For the first time since his exile in 1967, the leader of Hamas, Khaled Meshal, returned to the Gaza Strip today. He arrived through the border with Egypt, kissing the ground in celebration and as NPR's Philip Reeves reports, Meshal received a hero's welcome as well as military one.
It was a bright, dusty day and as Meshal's convoy worked its way through the narrow streets of Gaza, he was flanked by the military arm of Hamas. Some of the members of the al-Qassam brigades were wearing black masks, others held rocket-propelled grenades. Some of them arrived in pick-up trucks outfitted with machine guns.
Israel tried but failed to kill Meshal in 1997. Reuters posits that the show of force by Hamas' part had something to do with that, despite the fact there were no indications from Israel that it would attempt a strike against Meshal today.
"I consider this moment my third birth, and I pray to God that my fourth birth will be the moment when all of Palestine is liberated," Meshal said, according to the BBC. "Gaza has always been in my heart."
Reuters frames the visit as the return of an "emboldened leader."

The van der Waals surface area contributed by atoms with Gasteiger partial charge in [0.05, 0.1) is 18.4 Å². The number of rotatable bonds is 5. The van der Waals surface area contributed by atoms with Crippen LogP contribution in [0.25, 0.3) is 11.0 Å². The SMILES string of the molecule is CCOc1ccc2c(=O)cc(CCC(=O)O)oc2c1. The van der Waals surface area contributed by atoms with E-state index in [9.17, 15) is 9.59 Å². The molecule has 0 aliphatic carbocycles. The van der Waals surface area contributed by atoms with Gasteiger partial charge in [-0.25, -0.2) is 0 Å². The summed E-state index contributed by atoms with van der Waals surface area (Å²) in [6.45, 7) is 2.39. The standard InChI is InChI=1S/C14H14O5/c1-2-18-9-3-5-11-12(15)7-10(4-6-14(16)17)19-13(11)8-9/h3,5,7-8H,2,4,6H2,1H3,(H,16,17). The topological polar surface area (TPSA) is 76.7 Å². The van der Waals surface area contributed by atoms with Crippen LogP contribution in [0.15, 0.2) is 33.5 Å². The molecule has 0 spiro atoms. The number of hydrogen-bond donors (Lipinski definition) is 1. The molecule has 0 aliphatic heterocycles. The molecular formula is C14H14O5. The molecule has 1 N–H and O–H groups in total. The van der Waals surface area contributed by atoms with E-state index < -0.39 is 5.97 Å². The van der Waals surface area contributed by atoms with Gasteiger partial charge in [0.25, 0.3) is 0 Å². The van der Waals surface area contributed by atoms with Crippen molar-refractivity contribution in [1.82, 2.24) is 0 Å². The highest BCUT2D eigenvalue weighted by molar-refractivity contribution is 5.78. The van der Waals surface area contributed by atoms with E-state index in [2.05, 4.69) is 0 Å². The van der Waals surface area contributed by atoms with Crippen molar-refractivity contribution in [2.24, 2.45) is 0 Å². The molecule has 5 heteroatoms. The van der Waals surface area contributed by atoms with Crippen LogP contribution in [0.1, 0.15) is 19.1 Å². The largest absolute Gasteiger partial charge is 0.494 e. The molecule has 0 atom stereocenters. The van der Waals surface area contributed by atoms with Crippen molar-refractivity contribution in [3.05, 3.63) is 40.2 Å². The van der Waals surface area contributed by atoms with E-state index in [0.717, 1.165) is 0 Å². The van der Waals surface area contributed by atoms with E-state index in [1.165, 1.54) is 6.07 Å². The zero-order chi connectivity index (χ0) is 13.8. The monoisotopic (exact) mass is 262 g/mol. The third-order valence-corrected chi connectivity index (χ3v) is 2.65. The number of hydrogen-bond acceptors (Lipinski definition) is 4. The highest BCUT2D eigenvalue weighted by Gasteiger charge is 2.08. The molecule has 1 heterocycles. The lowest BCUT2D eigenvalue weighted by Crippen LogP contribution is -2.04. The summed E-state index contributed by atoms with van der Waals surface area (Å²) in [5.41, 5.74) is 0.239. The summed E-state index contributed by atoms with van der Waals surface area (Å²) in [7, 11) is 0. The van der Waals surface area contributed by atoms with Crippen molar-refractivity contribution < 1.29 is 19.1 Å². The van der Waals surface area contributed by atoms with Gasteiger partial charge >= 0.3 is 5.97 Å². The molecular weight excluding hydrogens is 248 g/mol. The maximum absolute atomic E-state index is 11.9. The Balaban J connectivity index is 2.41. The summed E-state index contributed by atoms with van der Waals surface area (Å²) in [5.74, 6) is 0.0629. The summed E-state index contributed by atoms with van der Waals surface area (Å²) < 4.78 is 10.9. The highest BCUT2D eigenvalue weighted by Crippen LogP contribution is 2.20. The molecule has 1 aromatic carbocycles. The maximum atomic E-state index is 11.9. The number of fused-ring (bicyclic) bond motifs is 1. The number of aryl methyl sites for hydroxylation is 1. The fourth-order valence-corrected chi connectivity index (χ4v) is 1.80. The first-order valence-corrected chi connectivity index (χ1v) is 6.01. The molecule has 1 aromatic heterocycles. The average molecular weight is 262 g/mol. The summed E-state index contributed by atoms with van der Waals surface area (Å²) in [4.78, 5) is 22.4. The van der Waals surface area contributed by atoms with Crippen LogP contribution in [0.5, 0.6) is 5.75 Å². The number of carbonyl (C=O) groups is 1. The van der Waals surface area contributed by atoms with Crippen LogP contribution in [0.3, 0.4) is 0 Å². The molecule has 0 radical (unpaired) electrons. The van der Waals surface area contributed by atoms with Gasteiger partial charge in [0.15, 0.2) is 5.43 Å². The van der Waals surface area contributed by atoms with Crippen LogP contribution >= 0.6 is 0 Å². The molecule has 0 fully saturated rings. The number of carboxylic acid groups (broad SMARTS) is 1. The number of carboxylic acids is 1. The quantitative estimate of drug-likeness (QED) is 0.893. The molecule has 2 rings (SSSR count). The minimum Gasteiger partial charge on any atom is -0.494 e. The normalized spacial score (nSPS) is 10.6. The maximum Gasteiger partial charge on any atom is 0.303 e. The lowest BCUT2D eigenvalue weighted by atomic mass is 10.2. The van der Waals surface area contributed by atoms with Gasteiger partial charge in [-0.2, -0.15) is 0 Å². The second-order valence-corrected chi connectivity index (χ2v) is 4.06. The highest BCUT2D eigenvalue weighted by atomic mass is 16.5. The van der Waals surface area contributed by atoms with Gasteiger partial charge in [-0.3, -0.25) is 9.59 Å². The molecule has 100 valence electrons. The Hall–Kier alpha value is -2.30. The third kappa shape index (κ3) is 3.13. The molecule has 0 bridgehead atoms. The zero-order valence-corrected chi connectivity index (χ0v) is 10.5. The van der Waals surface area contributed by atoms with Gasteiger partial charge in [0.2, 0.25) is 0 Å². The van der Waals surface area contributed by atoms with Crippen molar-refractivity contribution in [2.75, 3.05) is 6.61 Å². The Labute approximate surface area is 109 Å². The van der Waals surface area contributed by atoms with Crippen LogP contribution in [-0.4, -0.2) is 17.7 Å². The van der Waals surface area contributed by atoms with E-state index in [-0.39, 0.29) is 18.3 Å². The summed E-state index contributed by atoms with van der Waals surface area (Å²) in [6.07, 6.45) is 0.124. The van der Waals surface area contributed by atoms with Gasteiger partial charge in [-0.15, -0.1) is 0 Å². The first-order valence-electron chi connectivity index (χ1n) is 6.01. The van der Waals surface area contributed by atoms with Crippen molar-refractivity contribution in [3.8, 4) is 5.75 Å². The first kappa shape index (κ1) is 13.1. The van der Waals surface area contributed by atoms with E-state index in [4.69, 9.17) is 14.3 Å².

"His visit was to celebrate the 25th anniversary on Saturday of the founding of Hamas, the Palestinian branch of the Muslim Brotherhood, which has also risen to power in neighboring, vital Egypt and has been a key to the Arab 'awakening' that has shaken old alliances throughout the Middle East.
"Mr. Meshal also will celebrate what Hamas considers a victory over Israel in the recent conflict here, eight days of fighting featuring Israeli airstrikes and shelling and Hamas rocket launches against Israel. The Israeli government considers that it sharply reduced Hamas' military capacity, destroying storehouses of rockets and weapons and killing the operational commander of the Hamas forces, Ahmed al-Jaabari, at the outset of the fighting."
Hamas and Israel negotiated a cease-fire through Egypt, which the Times says, could represent greater international recognition for Hamas.
The Jerusalem Post reports that Fatah accepted Hamas' invitation to celebrate the anniversary. This is important because Fatah, the party of Palestinian President Mahmoud Abbas, controls the West Bank and is Hamas' rival party. The invitation and acceptance may signal a step toward unification.
The BBC reports this is a three-day tour. The higlight is expected to be a huge rally on Saturday:
"Mr. Meshaal is scheduled to address the rally in Gaza City and will talk about the organisation's future strategy towards Israel.
"He is also expected to discuss reconciliation moves with the Fatah movement, which Hamas removed from Gaza by force in 2007 after winning elections there. Fatah now rules parts of the West Bank."